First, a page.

sad commentary


  2. Tammy Brown permalink
    December 29, 2011 5:59 pm

    Your story brought me to tears, but im happy you wrote it


  3. December 29, 2011 7:29 pm

    Sarah, that is a beautiful story, and much needed after reading a forum about vegnism and of course all the carnists intractable comments and arguments for their desire to eat flesh. They use their intelligence to uphold a way of life that has lost all relevance, and I find it so maddening and frustrating.
    As Karen says, a sad commentary.


  4. carol crunkhorn permalink
    December 30, 2011 2:47 am

    Thanks Sarah, for your kindness to the dead squirrel, for their was nothing more important to him than his life and you recognised that by placing his body in a safe place, somewhere he would have chosen to be.

    I also wonder how people can recoil in horror at a dead animal, yet happily chop up their body parts every day and eat them. I suppose it’s like a light switch in the brain, but once turned on properly it cannot be turned off again.

    There is hope though; forty years ago I would be offered an omelette or a salad if eating out. All those years ago the sight of a vegetarian meal on a menu was a thing to behold, now we even have vegan restaurants, even here in Auckland New Zealand, we EVEN have a CHOICE of vegan restaurants!

    It might have taken a while, but it is definitely catching on!


  5. December 30, 2011 6:36 am

    Thanx for a great comparison, that of ‘picking up animals’ you did it out of compassion with the squirrel & omni’s do so (pick up an animal) at the supermarket, they then go home & put the dead animal in their mouths. So yeah there is some cognitive dissonance going on there, I was ‘there’ until the summer of 2008, I’m so glad the veil of ‘denial’ was lifted for me.

    Thanx for blogging about your compassion for the other citizens of this planet.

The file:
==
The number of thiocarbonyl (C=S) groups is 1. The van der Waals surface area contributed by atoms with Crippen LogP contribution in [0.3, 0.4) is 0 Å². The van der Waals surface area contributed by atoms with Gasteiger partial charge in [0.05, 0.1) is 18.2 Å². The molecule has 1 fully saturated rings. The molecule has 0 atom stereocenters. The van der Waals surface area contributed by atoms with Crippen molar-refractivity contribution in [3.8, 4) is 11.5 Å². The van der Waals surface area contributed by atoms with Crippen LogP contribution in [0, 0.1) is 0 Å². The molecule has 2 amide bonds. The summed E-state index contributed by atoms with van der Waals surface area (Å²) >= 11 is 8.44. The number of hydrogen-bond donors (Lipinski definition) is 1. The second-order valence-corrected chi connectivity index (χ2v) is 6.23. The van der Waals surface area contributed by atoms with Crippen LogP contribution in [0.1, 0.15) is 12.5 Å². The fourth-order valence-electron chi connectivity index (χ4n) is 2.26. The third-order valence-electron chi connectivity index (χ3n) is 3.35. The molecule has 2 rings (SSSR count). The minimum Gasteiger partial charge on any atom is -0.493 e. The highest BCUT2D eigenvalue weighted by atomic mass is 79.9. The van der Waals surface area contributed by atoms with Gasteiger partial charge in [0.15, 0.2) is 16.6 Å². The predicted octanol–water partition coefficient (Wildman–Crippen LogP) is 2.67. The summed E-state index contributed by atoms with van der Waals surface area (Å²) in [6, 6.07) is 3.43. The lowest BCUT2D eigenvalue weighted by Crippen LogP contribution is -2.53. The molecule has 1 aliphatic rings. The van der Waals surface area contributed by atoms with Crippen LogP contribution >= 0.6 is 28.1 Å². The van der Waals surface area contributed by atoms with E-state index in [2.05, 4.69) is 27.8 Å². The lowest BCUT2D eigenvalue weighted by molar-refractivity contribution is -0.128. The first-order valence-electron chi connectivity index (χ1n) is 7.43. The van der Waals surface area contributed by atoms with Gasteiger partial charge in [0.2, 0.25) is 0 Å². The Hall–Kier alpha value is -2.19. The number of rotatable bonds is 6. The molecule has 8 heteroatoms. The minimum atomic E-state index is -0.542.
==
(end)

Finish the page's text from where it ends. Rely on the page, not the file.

6. LINDA BADHAM permalink
    December 30, 2011 7:50 am



  7. Zephr permalink
    December 30, 2011 9:54 am

    Well said. I too have picked up dead animals from the road and moved them so that no further damage be done to them. I have also picked up the survivors, those that drivers have hit and failed to stop for. Some have been saved, others have died in my arms. Each and every day around the world, animals are dying at the hands of mankind, none can be considered casualities of the human species. Exploited for their fur, slaughtered for their meat, driven out of their habitat… many discarded and abandoned, factory farming, slaughter houses, downed cattle, the list is endless and the treatment of these animals horrific and unabated…..Thank you for this post.


  8. January 1, 2012 6:20 pm

    I didn’t know you’d do that!… Tie in the physical remains of the poor squirrel to the common, indifferent way other people handle “corpses” all the time! I honestly didn’t see it coming!

    What a sad subject… Leading to a horrible truth – You presented this little lesson and observation eloquently. A thoughtful story… Thanks for writing it!